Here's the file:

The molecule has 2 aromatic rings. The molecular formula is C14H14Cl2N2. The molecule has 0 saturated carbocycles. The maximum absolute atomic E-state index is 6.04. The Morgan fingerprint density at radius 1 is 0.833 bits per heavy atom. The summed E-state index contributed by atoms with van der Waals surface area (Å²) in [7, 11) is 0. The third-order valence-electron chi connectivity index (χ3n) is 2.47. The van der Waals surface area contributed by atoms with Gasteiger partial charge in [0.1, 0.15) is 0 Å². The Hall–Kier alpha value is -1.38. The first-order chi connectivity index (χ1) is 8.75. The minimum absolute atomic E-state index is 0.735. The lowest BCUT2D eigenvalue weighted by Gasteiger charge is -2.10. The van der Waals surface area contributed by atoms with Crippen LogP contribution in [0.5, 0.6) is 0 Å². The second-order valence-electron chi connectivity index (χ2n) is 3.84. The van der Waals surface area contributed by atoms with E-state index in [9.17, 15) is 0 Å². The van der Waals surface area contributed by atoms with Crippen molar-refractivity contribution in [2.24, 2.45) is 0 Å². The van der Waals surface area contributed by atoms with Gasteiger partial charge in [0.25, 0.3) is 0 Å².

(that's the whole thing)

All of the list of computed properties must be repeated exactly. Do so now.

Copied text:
The molecule has 2 aromatic rings. The molecular formula is C14H14Cl2N2. The molecule has 0 saturated carbocycles. The maximum absolute atomic E-state index is 6.04. The Morgan fingerprint density at radius 1 is 0.833 bits per heavy atom. The summed E-state index contributed by atoms with van der Waals surface area (Å²) in [7, 11) is 0. The third-order valence-electron chi connectivity index (χ3n) is 2.47. The van der Waals surface area contributed by atoms with Gasteiger partial charge in [0.1, 0.15) is 0 Å². The Hall–Kier alpha value is -1.38. The first-order chi connectivity index (χ1) is 8.75. The minimum absolute atomic E-state index is 0.735. The lowest BCUT2D eigenvalue weighted by Gasteiger charge is -2.10. The van der Waals surface area contributed by atoms with Crippen LogP contribution in [0.5, 0.6) is 0 Å². The second-order valence-electron chi connectivity index (χ2n) is 3.84. The van der Waals surface area contributed by atoms with E-state index in [9.17, 15) is 0 Å². The van der Waals surface area contributed by atoms with Crippen molar-refractivity contribution in [2.24, 2.45) is 0 Å². The van der Waals surface area contributed by atoms with Gasteiger partial charge in [0.25, 0.3) is 0 Å².